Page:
General Question

boettiger's avatar

Housing as a percent of income?

Asked by boettiger (123points) August 3rd, 2008

Finance experts say that your mortgage should ideally be 30% of total income. One might assume that since you can only make a mortgage payment with NET income (not gross), that they mean 30% of NET income (after-taxes). Is this correct? And is it just the mortgage or “Housing” (which would include property taxes and homeowners insurance?

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7 Answers

SuperMouse's avatar

Mortgage lenders figure your debt to income ratio using your net income. The figure they use includes principal, interest, taxes and insurance, if there are homeowners association dues, those will be included as well.

I remember hearing once upon a time that debt to income ratios on FHA/VA loans are figured using net income, I’m not sure if that is true anymore.

gooch's avatar

Yes you guys are both correct it is on net income with all associated bills insurance,taxes, home association dues, etc.

Mizuki's avatar

Banks calculate income on Gross Income, and for folks on SSI Banks calculate income multiplied by 125% since taxes are not taken out. For Sure, Gross, never Net. There are 2 ratios, front (excluding housing payement) and back including housing. Ratios are not in stone and one can have a higher ratio and be approved with compensating factors such as financial reserves + 6 mo, or low LTV, or others…...good question.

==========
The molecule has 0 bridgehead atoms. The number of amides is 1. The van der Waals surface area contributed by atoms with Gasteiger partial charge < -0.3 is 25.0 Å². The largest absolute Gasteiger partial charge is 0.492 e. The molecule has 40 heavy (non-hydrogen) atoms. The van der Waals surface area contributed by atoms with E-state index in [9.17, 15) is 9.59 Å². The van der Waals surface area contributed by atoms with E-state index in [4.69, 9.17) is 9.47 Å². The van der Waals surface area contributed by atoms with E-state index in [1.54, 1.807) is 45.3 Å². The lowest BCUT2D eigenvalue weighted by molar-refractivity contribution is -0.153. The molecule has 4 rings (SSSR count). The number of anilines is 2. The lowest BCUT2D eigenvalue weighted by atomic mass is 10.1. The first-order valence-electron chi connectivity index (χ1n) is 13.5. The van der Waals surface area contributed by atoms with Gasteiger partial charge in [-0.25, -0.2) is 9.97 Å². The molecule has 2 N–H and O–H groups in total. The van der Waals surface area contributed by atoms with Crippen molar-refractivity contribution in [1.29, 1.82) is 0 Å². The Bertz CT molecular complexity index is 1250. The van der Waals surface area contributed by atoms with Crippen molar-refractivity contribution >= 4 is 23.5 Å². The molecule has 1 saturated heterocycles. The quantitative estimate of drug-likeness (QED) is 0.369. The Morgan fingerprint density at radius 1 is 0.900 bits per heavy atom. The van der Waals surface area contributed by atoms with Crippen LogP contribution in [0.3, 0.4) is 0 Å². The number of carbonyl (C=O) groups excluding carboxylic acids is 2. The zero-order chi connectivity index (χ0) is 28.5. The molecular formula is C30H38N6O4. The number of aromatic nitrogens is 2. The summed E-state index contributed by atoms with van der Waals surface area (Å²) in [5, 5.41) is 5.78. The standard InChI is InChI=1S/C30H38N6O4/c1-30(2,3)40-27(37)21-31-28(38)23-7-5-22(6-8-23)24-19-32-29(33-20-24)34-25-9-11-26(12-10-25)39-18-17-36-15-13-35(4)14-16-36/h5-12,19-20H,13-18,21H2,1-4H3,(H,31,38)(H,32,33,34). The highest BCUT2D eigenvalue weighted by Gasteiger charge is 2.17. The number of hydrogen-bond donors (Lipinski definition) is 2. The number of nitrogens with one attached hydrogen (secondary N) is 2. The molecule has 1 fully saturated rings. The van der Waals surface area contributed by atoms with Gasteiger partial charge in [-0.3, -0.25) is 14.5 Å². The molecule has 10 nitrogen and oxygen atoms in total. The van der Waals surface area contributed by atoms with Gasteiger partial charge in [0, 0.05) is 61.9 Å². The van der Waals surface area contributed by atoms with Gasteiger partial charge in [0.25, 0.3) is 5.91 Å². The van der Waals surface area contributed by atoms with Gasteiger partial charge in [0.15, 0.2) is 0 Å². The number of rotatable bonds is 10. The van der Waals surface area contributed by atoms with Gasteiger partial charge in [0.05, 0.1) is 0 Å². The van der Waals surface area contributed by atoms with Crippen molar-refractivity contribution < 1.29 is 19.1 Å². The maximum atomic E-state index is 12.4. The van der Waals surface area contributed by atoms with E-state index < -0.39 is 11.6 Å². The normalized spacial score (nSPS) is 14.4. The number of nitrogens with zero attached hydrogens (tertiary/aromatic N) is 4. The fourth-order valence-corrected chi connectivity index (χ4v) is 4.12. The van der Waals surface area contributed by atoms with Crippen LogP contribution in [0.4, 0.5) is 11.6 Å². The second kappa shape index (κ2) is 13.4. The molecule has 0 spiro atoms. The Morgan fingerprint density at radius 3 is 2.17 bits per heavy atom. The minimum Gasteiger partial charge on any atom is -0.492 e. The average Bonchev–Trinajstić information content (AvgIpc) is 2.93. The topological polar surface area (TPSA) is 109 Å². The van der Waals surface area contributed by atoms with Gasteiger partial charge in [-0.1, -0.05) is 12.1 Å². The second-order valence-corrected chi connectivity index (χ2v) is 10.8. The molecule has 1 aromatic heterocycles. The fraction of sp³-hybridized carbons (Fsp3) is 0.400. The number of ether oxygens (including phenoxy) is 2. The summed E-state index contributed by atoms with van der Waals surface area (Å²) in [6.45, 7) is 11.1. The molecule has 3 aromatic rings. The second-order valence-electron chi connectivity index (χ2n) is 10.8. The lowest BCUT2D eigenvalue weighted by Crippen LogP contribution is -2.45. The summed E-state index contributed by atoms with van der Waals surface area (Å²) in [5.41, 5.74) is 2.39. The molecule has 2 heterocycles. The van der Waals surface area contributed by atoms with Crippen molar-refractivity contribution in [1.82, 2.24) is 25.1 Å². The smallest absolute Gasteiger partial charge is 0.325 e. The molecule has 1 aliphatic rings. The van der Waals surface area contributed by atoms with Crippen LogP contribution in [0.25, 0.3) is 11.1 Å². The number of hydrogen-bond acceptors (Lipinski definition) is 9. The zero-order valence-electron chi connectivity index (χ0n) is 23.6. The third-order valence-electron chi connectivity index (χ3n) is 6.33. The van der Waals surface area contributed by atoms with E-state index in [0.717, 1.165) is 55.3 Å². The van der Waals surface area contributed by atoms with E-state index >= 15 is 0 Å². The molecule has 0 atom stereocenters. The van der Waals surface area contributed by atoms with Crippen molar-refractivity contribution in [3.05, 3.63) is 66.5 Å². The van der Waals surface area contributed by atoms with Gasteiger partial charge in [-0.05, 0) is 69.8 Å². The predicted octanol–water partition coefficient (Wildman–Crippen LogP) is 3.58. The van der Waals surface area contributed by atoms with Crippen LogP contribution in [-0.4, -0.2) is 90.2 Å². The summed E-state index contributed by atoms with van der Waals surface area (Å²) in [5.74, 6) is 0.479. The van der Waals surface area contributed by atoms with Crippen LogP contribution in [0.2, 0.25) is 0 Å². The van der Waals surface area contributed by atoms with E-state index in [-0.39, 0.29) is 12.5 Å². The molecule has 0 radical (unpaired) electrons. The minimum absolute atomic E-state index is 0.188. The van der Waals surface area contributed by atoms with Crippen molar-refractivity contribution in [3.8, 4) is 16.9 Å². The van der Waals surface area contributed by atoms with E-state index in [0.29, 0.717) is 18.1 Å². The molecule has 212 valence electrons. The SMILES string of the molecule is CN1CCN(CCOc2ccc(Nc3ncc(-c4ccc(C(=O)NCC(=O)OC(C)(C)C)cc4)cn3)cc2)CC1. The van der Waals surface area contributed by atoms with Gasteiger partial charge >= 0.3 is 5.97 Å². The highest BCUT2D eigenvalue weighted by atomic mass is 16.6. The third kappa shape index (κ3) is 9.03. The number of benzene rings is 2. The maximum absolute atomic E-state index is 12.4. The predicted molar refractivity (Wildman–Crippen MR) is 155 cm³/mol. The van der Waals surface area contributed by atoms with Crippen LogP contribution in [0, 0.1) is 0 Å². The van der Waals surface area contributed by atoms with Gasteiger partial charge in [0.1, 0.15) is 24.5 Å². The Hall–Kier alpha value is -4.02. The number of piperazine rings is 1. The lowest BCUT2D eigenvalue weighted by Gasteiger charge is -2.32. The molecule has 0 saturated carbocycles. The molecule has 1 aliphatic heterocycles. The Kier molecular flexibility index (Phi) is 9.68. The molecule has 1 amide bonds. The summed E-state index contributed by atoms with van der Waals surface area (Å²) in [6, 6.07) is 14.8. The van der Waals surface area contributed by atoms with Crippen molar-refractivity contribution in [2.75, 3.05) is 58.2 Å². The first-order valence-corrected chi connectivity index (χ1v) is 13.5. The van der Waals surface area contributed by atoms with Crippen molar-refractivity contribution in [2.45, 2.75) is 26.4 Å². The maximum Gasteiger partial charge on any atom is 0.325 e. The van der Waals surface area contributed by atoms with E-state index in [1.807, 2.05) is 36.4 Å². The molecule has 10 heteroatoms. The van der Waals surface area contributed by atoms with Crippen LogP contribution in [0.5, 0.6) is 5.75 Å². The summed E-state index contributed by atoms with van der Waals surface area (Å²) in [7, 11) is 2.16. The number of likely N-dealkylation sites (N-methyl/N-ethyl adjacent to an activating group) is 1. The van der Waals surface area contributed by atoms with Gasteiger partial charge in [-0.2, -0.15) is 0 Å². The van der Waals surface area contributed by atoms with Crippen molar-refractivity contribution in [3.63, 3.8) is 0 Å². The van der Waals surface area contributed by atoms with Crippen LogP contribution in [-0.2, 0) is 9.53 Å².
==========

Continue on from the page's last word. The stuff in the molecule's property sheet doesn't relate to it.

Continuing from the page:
boettiger's avatar

@Mizuki – Interesting that some say it is NET and others say it is GROSS. Hmmm… That’s why I asked.

gooch's avatar

The difference is banks go off gross but financial gurus go off of net. It gives you more of a buffer or budget. Budgets are net based not gross based.

allengreen's avatar

The ratio’s for Fannie and Fredie are 28/36 with some exception.

Mizuki's avatar

It is gross since everyone has different write offs, so everyone would have a different net.

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